Health service providers should receive fair compensation for their services in a timely and uncomplicated manner.


Illness and injury prevention and health promotion should be a major part of the health service system.


Quality of care should be promoted through the establishment of effective health services and by the assurance of acceptable standards for health professionals and facilities.


To put these principles into state policy, the Washington Universal Health Access and Cost Control Commission is created, and composed of 17 members as follows: two House members, one from each political caucus, appointed by the speaker; two senators, one from each political caucus, appointed by the president of the Senate; the chair of the Health Care Access and Cost Control Council. The Governor shall appoint the following members: three members representing employers, at least one representing employers of small business; three members representing employee organizations; three members representing health service providers; three members representing citizens; one shall be over 65 years of age and one shall be a current or recent recipient of medical assistance.


The commission's chair shall be designated by the Governor from among the members.


The commission shall be appointed by June 1, 1990, and hold its first meeting no later than June 15.


The commission shall have the usual powers to hire staff, contract for services, and create technical advisory committees.


The commission shall conduct a study of the problems relating to health access, cost and quality and make recommendations for the development of a Washington universal health access plan.  In its deliberations, the commission shall analyze the advantages and disadvantages of including in the plan the elements put forth in the bill.  The commission shall also study other approaches identified that address the problems including various private and public health service financing systems and a variety of mechanisms used by other states and countries relating to the reimbursement of hospitals, and other health providers delivering inpatient and outpatient health services.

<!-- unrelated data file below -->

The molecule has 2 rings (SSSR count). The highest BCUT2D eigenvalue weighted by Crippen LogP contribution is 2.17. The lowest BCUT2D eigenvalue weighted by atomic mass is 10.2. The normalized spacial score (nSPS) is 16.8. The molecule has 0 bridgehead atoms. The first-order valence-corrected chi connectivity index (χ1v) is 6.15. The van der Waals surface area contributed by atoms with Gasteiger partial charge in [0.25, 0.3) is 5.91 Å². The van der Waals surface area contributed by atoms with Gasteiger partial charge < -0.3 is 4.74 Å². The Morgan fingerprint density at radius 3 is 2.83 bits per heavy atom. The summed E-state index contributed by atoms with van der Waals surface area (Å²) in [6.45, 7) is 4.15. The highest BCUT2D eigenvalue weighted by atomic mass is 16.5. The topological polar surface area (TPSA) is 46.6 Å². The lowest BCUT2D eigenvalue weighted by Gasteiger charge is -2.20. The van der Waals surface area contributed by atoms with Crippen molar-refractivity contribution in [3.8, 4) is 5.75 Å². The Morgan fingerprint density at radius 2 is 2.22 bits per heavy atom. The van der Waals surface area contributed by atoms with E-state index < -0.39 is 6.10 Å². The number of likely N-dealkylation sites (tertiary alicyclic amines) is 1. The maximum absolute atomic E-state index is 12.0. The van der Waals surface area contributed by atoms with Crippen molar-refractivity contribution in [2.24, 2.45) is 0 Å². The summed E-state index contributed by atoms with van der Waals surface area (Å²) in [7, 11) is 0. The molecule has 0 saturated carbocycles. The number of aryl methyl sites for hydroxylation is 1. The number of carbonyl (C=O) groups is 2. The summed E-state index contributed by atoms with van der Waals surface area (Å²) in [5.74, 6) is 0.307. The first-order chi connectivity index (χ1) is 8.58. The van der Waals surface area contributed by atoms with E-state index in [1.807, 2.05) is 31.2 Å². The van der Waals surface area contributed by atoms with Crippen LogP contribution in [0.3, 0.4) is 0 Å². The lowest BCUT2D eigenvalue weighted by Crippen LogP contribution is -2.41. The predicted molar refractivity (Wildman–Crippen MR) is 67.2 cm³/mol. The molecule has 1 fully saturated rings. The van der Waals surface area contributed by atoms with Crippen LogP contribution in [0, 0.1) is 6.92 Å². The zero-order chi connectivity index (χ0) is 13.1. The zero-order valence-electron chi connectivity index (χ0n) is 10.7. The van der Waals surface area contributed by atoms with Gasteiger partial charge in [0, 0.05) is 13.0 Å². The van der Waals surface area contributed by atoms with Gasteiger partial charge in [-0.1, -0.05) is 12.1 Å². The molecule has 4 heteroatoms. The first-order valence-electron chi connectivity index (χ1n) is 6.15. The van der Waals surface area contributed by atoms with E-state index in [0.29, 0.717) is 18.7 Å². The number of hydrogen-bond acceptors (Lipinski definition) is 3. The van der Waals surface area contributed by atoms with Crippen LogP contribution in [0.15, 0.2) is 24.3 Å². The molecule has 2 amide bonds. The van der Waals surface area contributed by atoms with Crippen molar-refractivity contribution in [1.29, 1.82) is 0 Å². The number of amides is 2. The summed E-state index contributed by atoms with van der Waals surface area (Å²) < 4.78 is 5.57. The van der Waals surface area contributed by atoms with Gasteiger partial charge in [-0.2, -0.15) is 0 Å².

The elements put forth are as follows: 


A universal health plan for residents of Washington State, that shall include a uniform comprehensive set of basic health services that is defined through a public process, based on the best scientific information available, and determined to be effective in the prevention and treatment of illness and injury.


A single public or private administrative organization that shall have complete operational authority over the plan, and include a uniform budgeting, billing, payment, and data system.


A state health services budget that shall set forth a finite amount of funds for the purchase of all health services provided in the plan.


A financing system with funds from government, employers, and residents: government contributions that will include all state and federal sources, e.g., Medicare, Medicaid, public employee benefits, and all others;  employer contributions that are set on a per capita basis, with special consideration for employers with small businesses;  individual premiums that are based on family size, with reduced or no premiums for low-income families.  Employers will be permitted to directly pay employee premiums.  The commission will study the appropriate use of utilization fees and include them in resident participation, if deemed appropriate.